2002: Referees his first professional game – a Football League meeting between Shrewsbury and Exeter.

2003: Becomes a development group referee.

2006: February – Added to the Premier League list, taking charge of his first top-flight game between Middlesbrough and Aston Villa.

May – Referees the League One play-off final.

2009: Suffers a one-week demotion to the role of fourth official following his performance in a game between Liverpool and Fulham.

2012: Makes controversial decision to send off QPR's Shaun Derry in a match with Manchester United at Old Trafford. Derry tangled with Ashley Young, who was offside, with the contact questionable. On appeal, the decision was upheld.

Warrington 18 Leeds 26: Sinfield claims sixth ring after Rhinos punish sloppy Wolves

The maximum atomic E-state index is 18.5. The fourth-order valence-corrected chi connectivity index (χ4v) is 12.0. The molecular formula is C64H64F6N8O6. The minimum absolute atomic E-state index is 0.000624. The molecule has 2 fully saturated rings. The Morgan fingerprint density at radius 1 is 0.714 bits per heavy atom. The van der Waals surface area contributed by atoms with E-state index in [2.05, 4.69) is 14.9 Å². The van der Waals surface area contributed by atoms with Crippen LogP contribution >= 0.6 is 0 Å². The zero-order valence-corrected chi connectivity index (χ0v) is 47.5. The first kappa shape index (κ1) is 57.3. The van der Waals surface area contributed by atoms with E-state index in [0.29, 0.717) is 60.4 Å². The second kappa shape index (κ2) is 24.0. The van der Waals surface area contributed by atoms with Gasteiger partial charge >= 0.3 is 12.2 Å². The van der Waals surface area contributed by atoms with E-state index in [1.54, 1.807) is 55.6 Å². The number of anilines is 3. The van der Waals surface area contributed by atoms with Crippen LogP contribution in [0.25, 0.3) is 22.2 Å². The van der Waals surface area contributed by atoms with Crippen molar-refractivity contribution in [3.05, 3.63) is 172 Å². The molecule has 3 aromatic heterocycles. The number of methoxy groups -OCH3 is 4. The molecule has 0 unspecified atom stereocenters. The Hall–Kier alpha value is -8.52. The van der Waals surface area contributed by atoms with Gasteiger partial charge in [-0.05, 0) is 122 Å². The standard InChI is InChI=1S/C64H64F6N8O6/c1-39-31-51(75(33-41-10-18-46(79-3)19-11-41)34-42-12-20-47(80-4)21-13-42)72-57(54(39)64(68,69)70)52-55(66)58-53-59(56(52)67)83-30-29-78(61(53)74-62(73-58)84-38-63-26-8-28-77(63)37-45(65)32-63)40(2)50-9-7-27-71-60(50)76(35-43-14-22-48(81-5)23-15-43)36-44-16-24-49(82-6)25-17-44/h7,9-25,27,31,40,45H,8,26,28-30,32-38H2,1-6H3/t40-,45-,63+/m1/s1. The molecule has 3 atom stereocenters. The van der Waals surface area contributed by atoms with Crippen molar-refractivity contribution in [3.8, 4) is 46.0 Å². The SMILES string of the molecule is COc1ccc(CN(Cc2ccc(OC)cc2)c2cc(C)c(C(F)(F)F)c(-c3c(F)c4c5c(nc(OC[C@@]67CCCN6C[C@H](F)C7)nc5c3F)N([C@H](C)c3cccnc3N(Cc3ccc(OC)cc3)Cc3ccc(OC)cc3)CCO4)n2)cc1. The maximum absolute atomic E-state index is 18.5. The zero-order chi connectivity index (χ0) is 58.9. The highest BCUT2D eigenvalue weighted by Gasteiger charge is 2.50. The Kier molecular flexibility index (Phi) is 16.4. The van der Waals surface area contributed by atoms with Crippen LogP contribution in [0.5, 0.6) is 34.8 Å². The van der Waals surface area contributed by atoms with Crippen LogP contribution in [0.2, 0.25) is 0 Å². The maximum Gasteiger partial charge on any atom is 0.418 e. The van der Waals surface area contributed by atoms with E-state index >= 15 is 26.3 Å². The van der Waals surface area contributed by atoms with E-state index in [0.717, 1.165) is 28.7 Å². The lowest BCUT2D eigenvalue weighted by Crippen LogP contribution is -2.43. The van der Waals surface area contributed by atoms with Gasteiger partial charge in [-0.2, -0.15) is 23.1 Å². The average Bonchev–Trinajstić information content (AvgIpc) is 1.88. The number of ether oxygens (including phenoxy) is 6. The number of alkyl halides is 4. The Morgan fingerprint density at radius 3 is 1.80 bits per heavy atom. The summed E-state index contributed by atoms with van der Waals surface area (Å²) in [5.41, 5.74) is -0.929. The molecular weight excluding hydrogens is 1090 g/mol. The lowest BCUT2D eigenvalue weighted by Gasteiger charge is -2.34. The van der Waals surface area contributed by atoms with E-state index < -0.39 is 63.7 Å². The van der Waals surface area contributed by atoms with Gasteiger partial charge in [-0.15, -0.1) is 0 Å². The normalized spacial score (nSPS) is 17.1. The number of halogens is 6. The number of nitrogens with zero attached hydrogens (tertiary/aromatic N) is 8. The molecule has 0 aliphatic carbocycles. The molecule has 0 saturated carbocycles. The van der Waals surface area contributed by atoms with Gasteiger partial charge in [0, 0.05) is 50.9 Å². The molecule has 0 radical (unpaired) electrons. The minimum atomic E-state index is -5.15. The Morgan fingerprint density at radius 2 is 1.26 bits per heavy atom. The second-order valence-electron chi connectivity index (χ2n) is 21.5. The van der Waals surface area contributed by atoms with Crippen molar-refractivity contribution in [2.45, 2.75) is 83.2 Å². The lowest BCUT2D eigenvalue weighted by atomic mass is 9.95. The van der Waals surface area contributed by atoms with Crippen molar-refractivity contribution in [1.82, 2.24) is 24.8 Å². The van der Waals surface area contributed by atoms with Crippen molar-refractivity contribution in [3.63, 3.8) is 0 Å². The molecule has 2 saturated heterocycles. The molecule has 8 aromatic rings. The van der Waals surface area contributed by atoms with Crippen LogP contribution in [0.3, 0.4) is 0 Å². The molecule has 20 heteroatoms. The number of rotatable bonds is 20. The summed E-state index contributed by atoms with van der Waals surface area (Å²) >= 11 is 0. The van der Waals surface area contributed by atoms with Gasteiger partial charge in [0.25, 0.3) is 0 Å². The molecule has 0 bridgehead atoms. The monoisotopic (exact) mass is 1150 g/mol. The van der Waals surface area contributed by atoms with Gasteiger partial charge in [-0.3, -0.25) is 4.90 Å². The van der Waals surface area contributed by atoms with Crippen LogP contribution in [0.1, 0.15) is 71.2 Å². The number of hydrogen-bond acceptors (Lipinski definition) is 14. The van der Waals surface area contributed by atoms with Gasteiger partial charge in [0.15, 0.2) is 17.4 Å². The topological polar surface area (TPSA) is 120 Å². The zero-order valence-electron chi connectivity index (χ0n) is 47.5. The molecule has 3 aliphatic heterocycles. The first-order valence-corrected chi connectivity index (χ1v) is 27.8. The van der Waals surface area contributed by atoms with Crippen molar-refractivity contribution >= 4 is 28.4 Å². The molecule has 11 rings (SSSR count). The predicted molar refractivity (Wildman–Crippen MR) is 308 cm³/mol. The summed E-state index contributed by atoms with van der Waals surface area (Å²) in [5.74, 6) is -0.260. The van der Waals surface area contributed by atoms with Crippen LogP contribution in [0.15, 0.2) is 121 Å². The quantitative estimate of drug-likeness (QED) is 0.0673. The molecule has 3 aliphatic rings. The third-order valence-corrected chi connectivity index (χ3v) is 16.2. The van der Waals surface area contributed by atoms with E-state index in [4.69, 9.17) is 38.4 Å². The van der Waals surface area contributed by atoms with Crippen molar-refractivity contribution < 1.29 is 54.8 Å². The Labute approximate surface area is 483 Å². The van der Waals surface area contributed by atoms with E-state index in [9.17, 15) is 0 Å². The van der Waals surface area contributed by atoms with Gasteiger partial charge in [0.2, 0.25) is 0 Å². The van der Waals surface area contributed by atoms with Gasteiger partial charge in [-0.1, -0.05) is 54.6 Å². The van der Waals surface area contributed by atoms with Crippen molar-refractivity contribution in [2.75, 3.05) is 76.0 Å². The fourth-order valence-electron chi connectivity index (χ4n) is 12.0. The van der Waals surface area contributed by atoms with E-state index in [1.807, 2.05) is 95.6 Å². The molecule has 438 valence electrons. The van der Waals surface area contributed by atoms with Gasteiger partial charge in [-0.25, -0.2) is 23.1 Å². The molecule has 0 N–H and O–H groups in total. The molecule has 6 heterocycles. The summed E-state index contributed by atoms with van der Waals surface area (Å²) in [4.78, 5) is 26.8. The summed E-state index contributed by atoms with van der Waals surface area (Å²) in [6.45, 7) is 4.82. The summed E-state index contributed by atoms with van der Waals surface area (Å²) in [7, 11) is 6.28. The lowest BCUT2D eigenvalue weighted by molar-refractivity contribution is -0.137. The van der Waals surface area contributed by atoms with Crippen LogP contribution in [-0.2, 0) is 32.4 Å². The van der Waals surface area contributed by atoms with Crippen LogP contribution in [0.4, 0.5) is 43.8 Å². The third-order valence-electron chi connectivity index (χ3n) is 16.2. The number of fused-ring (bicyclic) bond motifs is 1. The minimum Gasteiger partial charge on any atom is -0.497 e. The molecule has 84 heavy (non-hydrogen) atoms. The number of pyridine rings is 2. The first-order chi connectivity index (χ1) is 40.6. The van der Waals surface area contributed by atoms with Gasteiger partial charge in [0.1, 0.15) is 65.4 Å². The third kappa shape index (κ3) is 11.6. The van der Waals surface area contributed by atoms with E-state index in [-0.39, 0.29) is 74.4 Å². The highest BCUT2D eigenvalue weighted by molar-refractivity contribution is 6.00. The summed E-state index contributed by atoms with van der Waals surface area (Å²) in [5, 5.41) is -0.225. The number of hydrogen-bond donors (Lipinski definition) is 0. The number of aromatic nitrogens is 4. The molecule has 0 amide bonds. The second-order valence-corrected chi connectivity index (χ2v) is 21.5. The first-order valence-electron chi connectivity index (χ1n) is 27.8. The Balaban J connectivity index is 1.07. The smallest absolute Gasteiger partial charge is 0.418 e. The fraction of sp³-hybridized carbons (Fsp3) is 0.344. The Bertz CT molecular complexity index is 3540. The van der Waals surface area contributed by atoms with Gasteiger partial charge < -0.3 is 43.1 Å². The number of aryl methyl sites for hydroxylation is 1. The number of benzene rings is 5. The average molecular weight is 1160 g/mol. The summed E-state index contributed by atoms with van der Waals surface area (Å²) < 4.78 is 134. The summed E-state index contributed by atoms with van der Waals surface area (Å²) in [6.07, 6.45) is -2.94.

Warrington 18 Leeds 26: Sinfield claims sixth ring after Rhinos punish sloppy Wolves

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UPDATED:

18:53 GMT, 6 October 2012

Rhinos talisman Kevin Sinfield saw stars after a sickening collision but regained his composure to lift the Super League trophy for the sixth time as underdogs Leeds denied Warrington the double.

More to follow

Fireworks: The players walk out at Old Trafford

Fireworks: The players walk out at Old Trafford

Going over: Warrington's Joel Monaghan evades the challenge of Ryan Hall to score second try

Going over: Warrington's Joel Monaghan evades the challenge of Ryan Hall to score second try

High ball: Chris Riley of Warrington Wolves

High ball: Chris Riley of Warrington Wolves

My word: Wolves' Richard Myler dives over to score his side's opening try